Five PM concerts at the Shalin Liu Concert Center afford a sensuous eyeful of Rockport’s Sandy Bay every time the blinds open onto the stunning vista. When backdropping gifted pianist Eric Lu, the venue became transcendent. The multi-prize-winner Lu has truly come into his own. Style, consistency, poise, technical command and personal vision pervaded his Friday concert.
He also programs intelligently, this time contrasting one of Chopin’s most moving nocturnes, Opus 48, no. 1, a small gem that challenges most pianists, with the monumental, posthumous Schubert D960 sonata. This masterwork from the summit of Schubert’s achievements equates to a sonic version of the highly faceted and huge Hortensia Diamond. A lesser pianist might have veered towards the bombastic or trite, but Lu seems to channel the spirit of the composers rather than distort it.
In Chopin: the man and his music (Dover, 1966), James Huneker wrote, “The ineluctable fact remains that this is the noblest nocturne of them all.” Many would agree, and those who heard Lu were enchanted by this still-young pianist who, among other things, garnered a prize in the 2015 Chopin Competition. The early Lento section is delivered with great variation by various pianists. Lu’s spare attentiveness emphasizes the longing and beauty in the melody. He managed to be assertive without being periphrastic, and in the Piu Lento section avoided too much noise. His simultaneous attention both to the melody and chords in the Doppio movimento section solved what can become a jarring juxtaposition.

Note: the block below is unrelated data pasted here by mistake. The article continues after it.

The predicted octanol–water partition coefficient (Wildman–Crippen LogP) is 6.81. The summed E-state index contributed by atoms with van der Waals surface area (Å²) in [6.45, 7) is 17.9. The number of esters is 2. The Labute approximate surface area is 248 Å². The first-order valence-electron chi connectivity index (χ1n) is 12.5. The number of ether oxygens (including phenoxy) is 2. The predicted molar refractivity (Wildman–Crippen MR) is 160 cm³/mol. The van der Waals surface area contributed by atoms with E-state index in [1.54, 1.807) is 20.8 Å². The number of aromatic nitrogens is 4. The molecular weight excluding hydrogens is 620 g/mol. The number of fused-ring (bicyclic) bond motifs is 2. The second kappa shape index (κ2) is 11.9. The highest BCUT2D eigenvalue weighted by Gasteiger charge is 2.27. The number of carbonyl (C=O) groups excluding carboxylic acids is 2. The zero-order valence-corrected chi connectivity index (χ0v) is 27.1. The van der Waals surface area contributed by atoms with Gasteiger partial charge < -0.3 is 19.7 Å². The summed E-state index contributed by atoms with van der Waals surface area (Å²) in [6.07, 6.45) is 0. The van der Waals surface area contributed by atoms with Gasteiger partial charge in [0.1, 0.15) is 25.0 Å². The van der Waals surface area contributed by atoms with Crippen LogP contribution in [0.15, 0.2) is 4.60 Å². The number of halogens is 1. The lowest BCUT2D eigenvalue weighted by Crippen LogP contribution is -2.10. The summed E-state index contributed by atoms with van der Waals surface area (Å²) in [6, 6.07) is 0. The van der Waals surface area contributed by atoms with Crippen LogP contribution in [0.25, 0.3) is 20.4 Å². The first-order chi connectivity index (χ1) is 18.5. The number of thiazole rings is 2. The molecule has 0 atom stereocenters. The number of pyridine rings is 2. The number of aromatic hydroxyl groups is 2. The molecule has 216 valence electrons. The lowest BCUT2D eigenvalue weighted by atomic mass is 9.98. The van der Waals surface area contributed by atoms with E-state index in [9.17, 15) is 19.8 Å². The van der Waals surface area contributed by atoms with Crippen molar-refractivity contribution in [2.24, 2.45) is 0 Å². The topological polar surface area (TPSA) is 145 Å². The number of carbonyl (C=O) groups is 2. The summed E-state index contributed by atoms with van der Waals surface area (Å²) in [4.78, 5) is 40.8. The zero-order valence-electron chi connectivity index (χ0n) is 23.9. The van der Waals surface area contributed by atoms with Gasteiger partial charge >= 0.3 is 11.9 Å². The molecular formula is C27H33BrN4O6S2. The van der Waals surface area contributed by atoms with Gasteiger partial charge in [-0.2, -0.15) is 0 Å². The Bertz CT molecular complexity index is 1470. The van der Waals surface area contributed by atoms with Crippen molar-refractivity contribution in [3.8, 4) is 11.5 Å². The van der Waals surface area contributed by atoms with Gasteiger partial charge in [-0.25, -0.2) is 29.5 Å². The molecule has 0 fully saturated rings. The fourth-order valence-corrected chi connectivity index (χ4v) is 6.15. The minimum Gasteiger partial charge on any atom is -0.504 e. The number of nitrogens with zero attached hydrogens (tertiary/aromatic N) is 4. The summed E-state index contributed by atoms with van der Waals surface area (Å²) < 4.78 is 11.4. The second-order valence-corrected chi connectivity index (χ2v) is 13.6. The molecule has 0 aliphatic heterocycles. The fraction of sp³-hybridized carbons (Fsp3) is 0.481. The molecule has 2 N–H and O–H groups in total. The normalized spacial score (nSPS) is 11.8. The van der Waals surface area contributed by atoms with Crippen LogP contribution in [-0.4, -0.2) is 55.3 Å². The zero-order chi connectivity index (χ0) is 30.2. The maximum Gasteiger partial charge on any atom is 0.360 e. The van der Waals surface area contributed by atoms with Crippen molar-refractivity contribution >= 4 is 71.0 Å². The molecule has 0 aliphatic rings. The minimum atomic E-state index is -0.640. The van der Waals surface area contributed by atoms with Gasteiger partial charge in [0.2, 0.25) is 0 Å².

Those attempting Schubert’s A Major D959, the central work of the composer’s 1828 sonata triptych, optimally need to possess a strong technique a good imagination, if they are to avoid driving the audience to tune out, snooze, or even snore. Dedicated to Schumann, D959 first emerged in published form 11 years after Schubert’s death. The four-movement work—Allegro, Andantino, Scherzo: Allegro Vivace and Rondo: Allegretto owes a lot to Beethoven in terms of its form, but its soul is Schubert’s own. Lu possesses the needed mastery of legato and cantabile to render it memorably. The A Major Allegro, with its opening theme reprised in the 4th movement’s coda found profundity where it might have sounded bombastic. The Andantino’s opening barcarole, starting on A, but soon clearly in F-sharp Minor, deceptively seemingly simple, impresses with melody. In the midst of the Andantino, a cadenza-like section leads to surprising chromatics and sforzando chords leaving the listener touched. The Scherzo injected dance and merriment, and the Rondo: Allegretto, said to reprise Beethoven’s Op. 31, No. 1, impressed. He placed the parts together flawlessly; though his credentials as a Schubert interpreter already stands high, one hopes to hear Lu’s Schubert evolve to even higher levels.
Lu’s dreamy encore rendition of two excepts from Schumann’s Kinderszenen “Scenes of childhood” (Opus 15, #12 and #13: Kind im Einschlummern “Child Falling Asleep” and Der Dichter Spricht ”The Poet Speaks”) made for a fine ending to a gorgeous concert.
Native son of Massachusetts (b.1997), Eric Lu took part in NEC’s Prep and graduated from the Curtis Institute of Music, where he studied with Robert McDonald and Jonathan Biss. Dang Thai Son has been another of his teachers. Currently based in Berlin and Boston, he has remained very busy with international concerts, even in these pandemic times. After winning First Prize at the Leeds Competition in 2018, Lu made a BBC Proms debut the next summer and is involved as a member of BBC New Generation Artists. He also received an Avery Fisher Career Grant this year.
The Rockport Chamber Music Festival continues through September.